Population Characteristics

The aim of this project is to characterize long-term population characteristics of Striped Bass in Nova Scotia.

This work is done at an individual fish level using field sampling, fish tagging, and catch logs. Fish are sampled for biological information such as length, and date, time and location of capture. A scale sample is taken for genetic analysis, and additional information such as number of anglers in the area, water temperature, and other environmental information is recorded. The main tool for field work is fish tagging. If a fish is of suitable size and is healthy, we apply a dart tag with an individual fish identification number (ID). Additional fish catch records and scale samples are continually being collected through our Striped AmBASSador program and these contribute hugely to this research.

Fish tag reporting can be done via email to stripedbass@acadiau.ca. Eventually all fish catch information, tag reports, etc. will be done through www.trackmyfish.ca. Go check it out!

Lita O'Halloran (litaohalloran@acadiau.ca) is the lead researcher on this project. Her Masters thesis is on population demographics of Striped Bass, and Integrated Population Modeling (IPM). Basically, she is continuing to tag fish, and collect fish catch records and tag reports from anglers and commercial fishers.


1. Estimate population size of Striped Bass using a Capture-Mark-Recapture (CMR) analysis.

2. Characterize and quantify population demographics such as size distributions, run timing, and mortalities.

3. Characterize large scale movement patterns in the Minas Basin.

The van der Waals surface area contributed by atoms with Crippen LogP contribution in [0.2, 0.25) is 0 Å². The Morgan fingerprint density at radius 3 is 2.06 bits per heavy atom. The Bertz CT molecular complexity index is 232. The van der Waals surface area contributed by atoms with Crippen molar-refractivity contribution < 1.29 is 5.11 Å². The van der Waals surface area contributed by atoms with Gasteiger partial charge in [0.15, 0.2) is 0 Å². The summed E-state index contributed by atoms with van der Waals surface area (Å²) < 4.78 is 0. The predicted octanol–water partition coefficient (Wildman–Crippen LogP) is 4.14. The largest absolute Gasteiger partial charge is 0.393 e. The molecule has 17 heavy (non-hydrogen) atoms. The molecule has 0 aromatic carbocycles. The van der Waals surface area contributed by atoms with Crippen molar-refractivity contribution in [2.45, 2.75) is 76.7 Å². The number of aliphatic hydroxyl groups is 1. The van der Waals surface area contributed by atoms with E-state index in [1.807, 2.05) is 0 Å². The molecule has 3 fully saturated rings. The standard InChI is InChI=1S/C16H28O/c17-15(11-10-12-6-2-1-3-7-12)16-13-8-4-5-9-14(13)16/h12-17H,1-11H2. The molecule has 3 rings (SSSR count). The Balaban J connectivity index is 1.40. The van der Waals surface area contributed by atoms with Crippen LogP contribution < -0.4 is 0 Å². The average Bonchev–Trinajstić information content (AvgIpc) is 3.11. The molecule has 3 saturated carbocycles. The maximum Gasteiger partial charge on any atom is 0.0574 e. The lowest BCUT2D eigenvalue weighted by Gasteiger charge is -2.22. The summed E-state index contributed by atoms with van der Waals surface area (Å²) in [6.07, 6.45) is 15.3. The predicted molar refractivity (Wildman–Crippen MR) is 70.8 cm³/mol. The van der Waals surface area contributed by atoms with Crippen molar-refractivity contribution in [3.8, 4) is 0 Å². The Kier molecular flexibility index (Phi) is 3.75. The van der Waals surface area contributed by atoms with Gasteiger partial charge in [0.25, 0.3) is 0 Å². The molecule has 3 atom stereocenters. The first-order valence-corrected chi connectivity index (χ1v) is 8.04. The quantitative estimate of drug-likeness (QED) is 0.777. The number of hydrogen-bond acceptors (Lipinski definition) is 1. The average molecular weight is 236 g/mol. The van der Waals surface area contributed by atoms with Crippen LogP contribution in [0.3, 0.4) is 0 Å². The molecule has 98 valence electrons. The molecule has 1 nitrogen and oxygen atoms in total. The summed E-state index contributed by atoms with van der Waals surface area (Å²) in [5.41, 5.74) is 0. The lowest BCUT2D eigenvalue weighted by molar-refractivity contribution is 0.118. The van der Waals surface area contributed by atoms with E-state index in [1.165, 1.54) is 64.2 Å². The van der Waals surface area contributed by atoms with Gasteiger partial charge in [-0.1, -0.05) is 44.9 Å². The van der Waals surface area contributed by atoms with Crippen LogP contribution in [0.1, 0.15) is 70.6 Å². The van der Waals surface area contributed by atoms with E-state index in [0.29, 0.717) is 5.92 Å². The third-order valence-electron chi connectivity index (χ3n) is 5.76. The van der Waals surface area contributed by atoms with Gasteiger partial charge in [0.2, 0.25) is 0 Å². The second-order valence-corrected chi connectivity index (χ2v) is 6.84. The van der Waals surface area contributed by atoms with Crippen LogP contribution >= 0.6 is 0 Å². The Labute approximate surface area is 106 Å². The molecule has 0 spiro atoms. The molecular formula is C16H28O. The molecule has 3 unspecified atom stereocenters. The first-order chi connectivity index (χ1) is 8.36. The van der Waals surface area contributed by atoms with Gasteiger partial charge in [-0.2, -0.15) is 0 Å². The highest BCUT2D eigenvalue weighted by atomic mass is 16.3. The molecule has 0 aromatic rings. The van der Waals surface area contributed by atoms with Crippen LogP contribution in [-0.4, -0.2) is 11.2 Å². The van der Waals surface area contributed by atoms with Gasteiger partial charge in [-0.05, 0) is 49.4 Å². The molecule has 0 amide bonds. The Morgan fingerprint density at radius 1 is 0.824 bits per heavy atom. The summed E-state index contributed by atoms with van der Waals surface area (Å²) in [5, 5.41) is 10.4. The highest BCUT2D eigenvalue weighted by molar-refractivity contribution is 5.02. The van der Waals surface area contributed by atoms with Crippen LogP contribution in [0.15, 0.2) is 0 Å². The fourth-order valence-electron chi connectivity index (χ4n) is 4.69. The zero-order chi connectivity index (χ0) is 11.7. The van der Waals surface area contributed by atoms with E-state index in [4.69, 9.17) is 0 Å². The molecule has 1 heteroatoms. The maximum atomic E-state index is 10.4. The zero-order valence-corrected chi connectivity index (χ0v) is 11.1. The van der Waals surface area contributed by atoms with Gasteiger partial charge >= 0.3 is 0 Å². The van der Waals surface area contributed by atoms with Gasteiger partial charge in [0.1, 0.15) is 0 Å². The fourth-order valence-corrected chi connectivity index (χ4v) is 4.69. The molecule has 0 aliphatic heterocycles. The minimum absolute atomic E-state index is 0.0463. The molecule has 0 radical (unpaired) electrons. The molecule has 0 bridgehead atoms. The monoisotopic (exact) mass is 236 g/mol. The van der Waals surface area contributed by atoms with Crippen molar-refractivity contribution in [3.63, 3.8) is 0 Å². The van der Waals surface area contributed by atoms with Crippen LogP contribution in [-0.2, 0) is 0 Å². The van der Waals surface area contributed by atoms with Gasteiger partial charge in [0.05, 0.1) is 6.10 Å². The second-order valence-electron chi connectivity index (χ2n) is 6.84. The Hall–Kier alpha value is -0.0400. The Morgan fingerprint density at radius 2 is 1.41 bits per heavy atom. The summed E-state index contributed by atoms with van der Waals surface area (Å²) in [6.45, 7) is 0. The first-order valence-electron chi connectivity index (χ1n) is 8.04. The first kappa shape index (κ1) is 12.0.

4. Characterize mixing patterns of Canadian and USA Striped Bass in Minas Basin/Bay of Fundy (see Population Structure).

5. Develop an IPM for Striped Bass using catch records, and tag returns submitted/collected from fixed monitoring sites (e.g. weirs) and mobile recreational anglers.


1. Catch Striped Bass in commercial fishing weirs or by angling, or through the help of Citizen Scientists (volunteer recreational anglers).

2. Record total length of each fish, along with date, time, and location of fishing event and other information.

3. Collect Striped Bass scales or tissue samples for DNA analysis.

4. Tag each fish with a uniquely coded external dart tag.

5. Return all fish to the water in good condition.

6. Attend and participate in Striped Bass fishing derbies in Nova Scotia and New Brunswick to promote our Striped AmBASSador program, solicit commercial fishers and anglers to participate in reporting tagged fish and the fish they catch (or not) during fishing trips, and conduct various outreach and awareness events at community events.


Year Dates No. Bass No. Tagged No. Recaptures
2012 5 May - 31 Sep 176 0 0
2013 21 Apr - 19 Nov 2221 556 50
2014 24 Apr - 13 Nov 801 342 41
2015 22 Apr - 22 Oct 996 314 88
2016 26 Apr - 8 Sep 217 36 27

Future Work

The tagging data will be included in the online fish tagging database found at www.trackmyfish.ca. More Striped Bass will be tagged in 2017, and the data continues to be analyzed.